One of my favourite writers, Joan Didion, once stated, “I have already lost touch with a couple of people I used to be…”. I’ve often felt this about myself. But these past seven or eight months have flipped that quote. I’ve actually discovered a couple of people I didn’t know I was.
When you live with someone for a very long time many of your conversations take place in the abstract, usually prompted by a simple, sometimes random, question. What sort of person might our daughter grow to be? How would we spend a substantial windfall? Can we ever truly prepare for old age? What’s the point of a career? Is enough really as good as a feast? How would each of us cope without the other?
We, like many others, have speculated and tested our imaginations. Then we have sighed and got on with our daily business while the unknowns and inconclusions pooled around us only to quickly evaporate, until next time.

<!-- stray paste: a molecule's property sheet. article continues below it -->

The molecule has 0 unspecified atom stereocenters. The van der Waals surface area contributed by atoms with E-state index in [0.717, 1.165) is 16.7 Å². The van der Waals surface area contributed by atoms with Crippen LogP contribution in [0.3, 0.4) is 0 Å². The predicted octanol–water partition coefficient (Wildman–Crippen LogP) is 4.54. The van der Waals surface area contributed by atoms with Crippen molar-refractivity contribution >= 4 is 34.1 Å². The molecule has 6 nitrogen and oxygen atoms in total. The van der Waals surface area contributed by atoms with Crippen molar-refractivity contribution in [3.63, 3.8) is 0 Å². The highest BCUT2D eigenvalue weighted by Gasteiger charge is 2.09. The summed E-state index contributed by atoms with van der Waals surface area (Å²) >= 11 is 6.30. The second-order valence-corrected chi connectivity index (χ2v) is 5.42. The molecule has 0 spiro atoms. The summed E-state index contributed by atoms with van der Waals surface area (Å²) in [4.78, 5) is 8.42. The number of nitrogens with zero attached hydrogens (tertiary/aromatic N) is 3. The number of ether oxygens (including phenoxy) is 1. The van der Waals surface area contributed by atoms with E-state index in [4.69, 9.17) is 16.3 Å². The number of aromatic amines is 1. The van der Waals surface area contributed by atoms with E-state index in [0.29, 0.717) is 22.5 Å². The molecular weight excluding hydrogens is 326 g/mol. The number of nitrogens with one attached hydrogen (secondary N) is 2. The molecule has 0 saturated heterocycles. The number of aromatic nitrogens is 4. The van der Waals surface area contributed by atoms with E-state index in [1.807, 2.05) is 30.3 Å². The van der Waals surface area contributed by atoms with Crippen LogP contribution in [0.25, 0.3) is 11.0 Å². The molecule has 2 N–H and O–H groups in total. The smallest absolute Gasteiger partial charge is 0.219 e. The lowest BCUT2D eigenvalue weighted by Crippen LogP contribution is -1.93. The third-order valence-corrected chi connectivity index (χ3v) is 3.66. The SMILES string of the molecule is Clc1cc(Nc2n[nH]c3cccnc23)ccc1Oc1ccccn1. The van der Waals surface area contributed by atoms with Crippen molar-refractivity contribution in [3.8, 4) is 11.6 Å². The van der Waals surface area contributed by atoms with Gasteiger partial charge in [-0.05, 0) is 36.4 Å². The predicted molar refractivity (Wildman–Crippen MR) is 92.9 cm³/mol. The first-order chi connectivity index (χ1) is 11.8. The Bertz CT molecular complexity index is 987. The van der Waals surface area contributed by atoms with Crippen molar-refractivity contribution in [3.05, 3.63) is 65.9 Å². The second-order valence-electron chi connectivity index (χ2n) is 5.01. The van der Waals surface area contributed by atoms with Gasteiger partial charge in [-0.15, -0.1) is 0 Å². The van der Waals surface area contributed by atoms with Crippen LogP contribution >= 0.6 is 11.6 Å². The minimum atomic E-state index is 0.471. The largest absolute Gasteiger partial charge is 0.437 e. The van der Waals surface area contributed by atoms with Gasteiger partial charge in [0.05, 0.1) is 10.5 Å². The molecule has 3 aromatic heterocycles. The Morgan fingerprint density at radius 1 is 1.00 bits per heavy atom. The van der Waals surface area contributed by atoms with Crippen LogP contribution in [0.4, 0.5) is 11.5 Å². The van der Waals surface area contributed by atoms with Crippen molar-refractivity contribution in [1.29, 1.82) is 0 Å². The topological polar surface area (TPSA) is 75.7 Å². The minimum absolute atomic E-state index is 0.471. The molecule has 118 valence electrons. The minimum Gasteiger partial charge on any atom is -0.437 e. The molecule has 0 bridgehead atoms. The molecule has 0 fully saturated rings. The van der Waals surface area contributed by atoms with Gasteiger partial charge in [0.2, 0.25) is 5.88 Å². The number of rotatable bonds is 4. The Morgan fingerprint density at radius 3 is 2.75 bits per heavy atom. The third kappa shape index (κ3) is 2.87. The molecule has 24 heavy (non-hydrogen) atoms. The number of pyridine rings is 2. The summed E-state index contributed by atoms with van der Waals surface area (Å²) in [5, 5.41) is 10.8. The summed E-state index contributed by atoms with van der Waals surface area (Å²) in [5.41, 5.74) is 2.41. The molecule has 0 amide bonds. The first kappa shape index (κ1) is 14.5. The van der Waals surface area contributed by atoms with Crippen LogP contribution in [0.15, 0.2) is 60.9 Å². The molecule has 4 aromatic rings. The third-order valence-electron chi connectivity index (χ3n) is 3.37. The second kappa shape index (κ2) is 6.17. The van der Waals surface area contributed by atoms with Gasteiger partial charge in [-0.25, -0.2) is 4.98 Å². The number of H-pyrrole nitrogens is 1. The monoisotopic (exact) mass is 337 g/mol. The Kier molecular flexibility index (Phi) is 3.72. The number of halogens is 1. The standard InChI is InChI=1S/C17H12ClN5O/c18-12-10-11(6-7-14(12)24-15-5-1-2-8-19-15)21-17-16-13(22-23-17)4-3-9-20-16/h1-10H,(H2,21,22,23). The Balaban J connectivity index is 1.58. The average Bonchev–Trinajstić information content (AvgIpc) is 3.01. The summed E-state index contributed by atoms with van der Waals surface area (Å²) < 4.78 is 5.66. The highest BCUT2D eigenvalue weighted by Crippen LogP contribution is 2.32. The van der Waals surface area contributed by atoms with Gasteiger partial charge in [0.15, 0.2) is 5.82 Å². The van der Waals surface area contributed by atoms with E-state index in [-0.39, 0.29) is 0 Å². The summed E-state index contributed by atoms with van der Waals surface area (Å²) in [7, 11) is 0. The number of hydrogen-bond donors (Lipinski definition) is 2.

Recently there has been a been a lot of form filling for us, and questions that demand concrete answers. A recurring one has been, “Martin, are you Mags’ primary carer?”
My response, on first hearing, was “Hold on, what? Primary Carer?”
“Well, for the record we need to know,” comes the reply, or “To complete the process, all fields on our form must be filled. No questions left unanswered.”
So, according to officials I’m a primary carer. But the reality is I just care, the way we have for one another these past 46 years.
The other person I’ve discovered is the one who had to learn quickly about signs and symptoms, chemical concoctions, and the pitfalls of prognostication. Medics are, on many levels, miracle workers, but they cannot, by their own admission, foretell the future of a cancer patient with any certainty. Neither should they be expected to.
Mags has a CT scan on 23rd of this month, and a follow up with her oncologist a few days later. Whatever the outcome, it’ll be faced by the people we now are, and maybe some of the people we were, once.